If there is one thing you don’t want to get wrong in business, it’s implementing your ERP system. Yet, I have been called in many times over the years to review failing (or failed!) projects and in many cases, provide evidence of poor implementation as a professional witness in some cases.
The reason for failed ERP projects can lie in both camps: it can be a poorly scoped project in which the client isn’t clear about their needs, or it can be that the wrong ERP provider has been chosen for the work. ERP isn’t the same for every industry, which makes choosing one with relevant experience critical.
Understanding your business needs for ERP and ensuring that your business case has been developed before engaging a provider can ensure your ERP software project doesn’t go off the rails or put you in a stoush with your software vendor.
As a team with combined experience of more than 50 years and over a thousand implementations of ERP and accounting solutions, Kinetic can stand up hand on heart and say we’ve not had a failed project let alone a court case.
With proper requirements gathering and spending the time needed to get the scope of the project clearly articulated for all stakeholders is vital.
So what do you need to get right before considering ERP implementation?
Decide on your goals
What are the reasons that your business needs an ERP? Having clear goals, defined purpose and properly articulated outcomes for your project are essential for project success.
This also ensures that you don’t get dragged into the ‘technology for technology’s sake’ debate that can often turn into a debacle. Your goals, purpose and outcomes should make it clear what it is that you need to improve and why. The business case is valuable for ensuring that the vendors you work with are clear on their deliverables too.
The business case will also help your organisation to establish whether ERP is what’s required for more efficient operations or whether there are existing systems that could benefit from enhancement or a ‘best-of-breed’ alternative. Analysing the cost versus benefit of a bright, shiny new ERP have to be justified as part of that process.
You need to establish whether you really need ERP and whether improvements could not be made to existing solutions or best of bread as an alternative. It is also important to analyse costs verses benefits of your new shiny ERP system.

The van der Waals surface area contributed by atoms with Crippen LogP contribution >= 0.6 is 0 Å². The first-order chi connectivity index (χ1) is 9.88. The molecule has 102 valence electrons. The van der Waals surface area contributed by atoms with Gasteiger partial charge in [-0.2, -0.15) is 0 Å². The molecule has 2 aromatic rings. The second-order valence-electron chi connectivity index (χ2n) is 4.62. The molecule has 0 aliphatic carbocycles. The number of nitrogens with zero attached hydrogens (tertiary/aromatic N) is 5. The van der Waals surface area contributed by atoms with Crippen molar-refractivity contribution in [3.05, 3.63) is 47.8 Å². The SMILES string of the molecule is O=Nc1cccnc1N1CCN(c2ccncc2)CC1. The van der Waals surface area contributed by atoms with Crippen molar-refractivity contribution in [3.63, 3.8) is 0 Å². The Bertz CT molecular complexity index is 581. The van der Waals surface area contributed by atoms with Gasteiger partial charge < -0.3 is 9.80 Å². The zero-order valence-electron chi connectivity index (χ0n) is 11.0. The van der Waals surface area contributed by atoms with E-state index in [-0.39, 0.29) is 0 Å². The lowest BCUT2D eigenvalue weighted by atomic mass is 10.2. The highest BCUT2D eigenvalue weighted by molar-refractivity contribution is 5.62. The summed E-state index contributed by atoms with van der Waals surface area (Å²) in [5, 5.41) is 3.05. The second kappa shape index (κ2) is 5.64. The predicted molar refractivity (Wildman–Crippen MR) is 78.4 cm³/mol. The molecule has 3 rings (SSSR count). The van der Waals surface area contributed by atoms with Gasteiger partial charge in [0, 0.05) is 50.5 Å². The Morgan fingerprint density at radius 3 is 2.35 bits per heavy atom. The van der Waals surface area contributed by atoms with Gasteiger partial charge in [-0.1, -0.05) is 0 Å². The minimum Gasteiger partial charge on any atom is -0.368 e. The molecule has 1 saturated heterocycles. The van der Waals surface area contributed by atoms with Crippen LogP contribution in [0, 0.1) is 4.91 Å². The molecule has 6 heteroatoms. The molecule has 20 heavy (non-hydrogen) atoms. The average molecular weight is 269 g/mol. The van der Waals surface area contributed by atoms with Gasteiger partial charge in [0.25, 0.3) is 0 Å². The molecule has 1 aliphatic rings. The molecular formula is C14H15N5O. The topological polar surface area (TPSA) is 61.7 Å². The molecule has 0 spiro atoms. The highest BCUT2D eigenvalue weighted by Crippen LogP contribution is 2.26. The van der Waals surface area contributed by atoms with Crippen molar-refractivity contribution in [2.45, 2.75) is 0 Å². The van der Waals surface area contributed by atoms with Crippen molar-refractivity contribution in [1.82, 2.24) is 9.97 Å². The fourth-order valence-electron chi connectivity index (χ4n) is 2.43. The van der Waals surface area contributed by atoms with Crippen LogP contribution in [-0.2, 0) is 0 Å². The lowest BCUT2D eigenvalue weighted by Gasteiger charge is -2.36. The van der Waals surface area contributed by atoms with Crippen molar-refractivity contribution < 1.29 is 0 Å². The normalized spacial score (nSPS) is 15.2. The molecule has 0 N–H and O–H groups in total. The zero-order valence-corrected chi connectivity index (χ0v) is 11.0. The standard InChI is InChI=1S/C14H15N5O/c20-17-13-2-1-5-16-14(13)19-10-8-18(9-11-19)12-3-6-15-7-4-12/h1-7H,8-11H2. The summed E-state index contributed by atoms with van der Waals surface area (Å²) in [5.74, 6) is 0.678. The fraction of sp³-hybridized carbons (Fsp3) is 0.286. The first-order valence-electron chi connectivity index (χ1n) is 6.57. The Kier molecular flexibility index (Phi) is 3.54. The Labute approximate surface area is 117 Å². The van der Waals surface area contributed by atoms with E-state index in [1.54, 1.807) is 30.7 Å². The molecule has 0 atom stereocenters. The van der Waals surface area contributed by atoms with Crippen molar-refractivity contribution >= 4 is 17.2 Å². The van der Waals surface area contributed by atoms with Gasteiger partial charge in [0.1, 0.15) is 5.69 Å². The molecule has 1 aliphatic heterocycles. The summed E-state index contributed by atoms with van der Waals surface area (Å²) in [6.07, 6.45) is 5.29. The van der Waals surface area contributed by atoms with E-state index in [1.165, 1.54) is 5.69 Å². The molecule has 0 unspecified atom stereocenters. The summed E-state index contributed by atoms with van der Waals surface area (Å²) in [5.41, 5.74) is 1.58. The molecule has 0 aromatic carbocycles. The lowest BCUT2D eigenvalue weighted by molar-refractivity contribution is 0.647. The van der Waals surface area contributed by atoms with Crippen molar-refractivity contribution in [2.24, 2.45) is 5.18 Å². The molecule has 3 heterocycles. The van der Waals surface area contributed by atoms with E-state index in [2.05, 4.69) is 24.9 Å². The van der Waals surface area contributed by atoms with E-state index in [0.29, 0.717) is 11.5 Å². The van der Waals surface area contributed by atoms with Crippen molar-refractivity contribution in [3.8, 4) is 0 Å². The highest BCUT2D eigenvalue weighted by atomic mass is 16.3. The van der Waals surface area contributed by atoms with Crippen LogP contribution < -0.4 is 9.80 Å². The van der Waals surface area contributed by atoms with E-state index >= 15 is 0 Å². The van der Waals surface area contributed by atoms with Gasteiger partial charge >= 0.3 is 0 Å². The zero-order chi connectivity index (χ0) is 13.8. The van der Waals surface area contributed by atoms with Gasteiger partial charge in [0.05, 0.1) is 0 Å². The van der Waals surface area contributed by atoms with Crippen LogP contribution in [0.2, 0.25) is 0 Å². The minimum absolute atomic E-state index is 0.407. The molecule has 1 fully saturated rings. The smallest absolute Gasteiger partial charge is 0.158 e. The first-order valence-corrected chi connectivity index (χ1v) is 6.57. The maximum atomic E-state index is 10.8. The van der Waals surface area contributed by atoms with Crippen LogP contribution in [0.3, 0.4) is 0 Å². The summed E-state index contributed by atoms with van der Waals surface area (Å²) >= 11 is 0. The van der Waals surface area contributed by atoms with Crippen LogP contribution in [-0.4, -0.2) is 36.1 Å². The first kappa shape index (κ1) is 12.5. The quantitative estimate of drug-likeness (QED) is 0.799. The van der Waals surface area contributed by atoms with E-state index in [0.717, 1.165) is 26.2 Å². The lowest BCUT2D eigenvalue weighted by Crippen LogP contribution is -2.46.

Defining the business requirements
Writing a functional and requirements specification document is an essential part of the ERP process before you start engaging potential software vendors because it will enable you to shortlist the vendors that are most capable of delivering your new ERP.
Defining the ‘current’ state of the business processes in your organisation will help your organisation to clarify how business processes work for your business, warts and all. This is not a time to document ‘how we think it is’ but rather the good, the bad and the ugly of ‘as is’ processes.
The next step is to identify and document the future state of your business processes, or the ‘to be’ processes that your organisation wants to achieve. This typically enables your business to clarify how the processes will work at a point-in-time in the future when changes are in place, such as technology or business process changes.
One of the chief issues with project failures is a lack of agreement on what is essential and what is a ‘nice to have’. Documenting the requirements and assigning priority will help both the business and the vendor to understand clearly what needs to be delivered and when.
Bring them on the journey
Requirements gathering is the perfect opportunity to get your users and stakeholders on-board, because it allows your employees to buy in early and be involved in the process. End-users are critical to the success or failure of a project, because they are at the frontline of technology solutions and business processes everyday.